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OUR spirits

craft distilling & our products

Our Craft

Timeless practices fuel our spirits! Distilling high-quality craft spirits is at the core of what we do and you can taste it. 

At Copper Compass, we’re all about unique creations and experiences curated for tight-knit communities.  We're here creating and educating as we go. We aspire to be a reflection of you and what our community values. As such, we vow to be transparent about what we do and how we do it. We’ll take you on a tour and tasting to prove it! 

Why Rum?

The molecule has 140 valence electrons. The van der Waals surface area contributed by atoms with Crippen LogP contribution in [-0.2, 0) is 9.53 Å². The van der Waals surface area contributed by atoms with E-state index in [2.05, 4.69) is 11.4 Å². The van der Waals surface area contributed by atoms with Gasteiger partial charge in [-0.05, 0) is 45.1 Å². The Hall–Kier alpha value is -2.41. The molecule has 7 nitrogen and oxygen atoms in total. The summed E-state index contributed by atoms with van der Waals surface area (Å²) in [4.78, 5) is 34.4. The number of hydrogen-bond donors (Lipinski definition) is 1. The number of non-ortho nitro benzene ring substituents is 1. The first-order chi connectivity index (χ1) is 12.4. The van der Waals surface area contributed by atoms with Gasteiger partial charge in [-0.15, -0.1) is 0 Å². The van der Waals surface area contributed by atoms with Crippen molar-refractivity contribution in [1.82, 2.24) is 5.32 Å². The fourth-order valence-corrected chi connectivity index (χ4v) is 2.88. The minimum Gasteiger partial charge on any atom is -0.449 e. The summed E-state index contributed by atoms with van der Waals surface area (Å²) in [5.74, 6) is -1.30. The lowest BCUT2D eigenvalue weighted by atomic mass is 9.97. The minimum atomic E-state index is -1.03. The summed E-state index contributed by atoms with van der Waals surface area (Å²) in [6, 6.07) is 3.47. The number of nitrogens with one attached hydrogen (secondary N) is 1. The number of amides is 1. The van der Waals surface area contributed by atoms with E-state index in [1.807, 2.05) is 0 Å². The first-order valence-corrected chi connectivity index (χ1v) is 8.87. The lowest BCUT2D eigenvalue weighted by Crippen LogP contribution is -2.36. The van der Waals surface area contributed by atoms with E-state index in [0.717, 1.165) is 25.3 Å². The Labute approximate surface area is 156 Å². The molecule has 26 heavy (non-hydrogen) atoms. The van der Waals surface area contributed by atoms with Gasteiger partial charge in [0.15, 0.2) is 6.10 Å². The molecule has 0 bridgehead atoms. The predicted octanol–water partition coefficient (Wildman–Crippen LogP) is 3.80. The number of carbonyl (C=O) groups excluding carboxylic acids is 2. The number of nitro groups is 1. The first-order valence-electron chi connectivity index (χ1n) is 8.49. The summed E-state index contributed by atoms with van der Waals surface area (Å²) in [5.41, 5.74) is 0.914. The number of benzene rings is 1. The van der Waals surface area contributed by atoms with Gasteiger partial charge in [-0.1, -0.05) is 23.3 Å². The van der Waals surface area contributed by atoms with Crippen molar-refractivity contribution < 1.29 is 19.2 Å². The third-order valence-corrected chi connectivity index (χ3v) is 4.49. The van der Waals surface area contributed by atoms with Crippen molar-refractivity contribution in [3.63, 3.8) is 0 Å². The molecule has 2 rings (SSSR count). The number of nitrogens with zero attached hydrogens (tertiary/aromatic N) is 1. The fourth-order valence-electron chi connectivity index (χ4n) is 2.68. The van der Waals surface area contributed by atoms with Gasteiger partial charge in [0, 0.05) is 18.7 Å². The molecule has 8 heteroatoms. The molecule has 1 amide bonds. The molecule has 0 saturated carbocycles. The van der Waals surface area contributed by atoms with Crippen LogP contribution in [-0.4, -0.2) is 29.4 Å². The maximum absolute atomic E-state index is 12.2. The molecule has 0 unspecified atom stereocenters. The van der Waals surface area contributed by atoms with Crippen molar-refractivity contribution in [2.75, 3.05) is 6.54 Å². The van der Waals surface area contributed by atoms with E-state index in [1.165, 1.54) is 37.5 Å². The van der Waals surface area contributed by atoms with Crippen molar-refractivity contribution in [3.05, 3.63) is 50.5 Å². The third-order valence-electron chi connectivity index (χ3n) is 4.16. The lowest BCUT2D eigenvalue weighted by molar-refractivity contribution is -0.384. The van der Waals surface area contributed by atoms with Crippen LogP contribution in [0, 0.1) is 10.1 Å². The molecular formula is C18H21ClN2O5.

From molasses to glasses— the earliest records can be traced back centuries to the Caribbean islands. It’s said that enslaved workers got creative with the molasses that remained from the sugar cane purification process. Experimenting with fermenting those leftovers– they eventually distilled them into alcohol.  Over time, molasses started being exported to the United States where we used it as a base for rum, too!   Do you know how America  gained independence? Remember the revolution? Let’s revisit the “Boston Tea Party” . The name is cute but misleading. We’ll give you the real tea! It was a political protest that occurred on December 16, 1773, at Griffin’s Wharf in Boston, Massachusetts. American colonists were frustrated with Britain for imposing “taxation without representation”.  You know what was being taxed? Sugar. And consequently, rum!  Since America was making tons of it and the tax was cutting into earnings – we needed to take a stand. Or a dump! And that, we did! 342 chests of tea (imported by the British East India Company) were dumped into the harbor. This event was the first major act of defiance to British rule over the colonists. It showed Great Britain that Americans wouldn’t take taxation and tyranny sitting down. It ultimately rallied American patriots across the 13 colonies to fight for independence! By 1775, records show Americans consumed 3.5 gallons of rum per year.  And when the British got a taste of the “devil’s water” – they were sold, too! For nearly a century (1850-1970) the ships of the British Royal Navy (“grog”) would regularly give their soldiers rum on a daily basis. Imagine we were given a tot (2.4 oz) of rum for lunch by your boss? The 70s weren’t THAT long ago!  ​ Today across the world, rum is revered as a “Universal language” It’s journey represents us all. Especially in this big melting pot. The great experiment we call “America”


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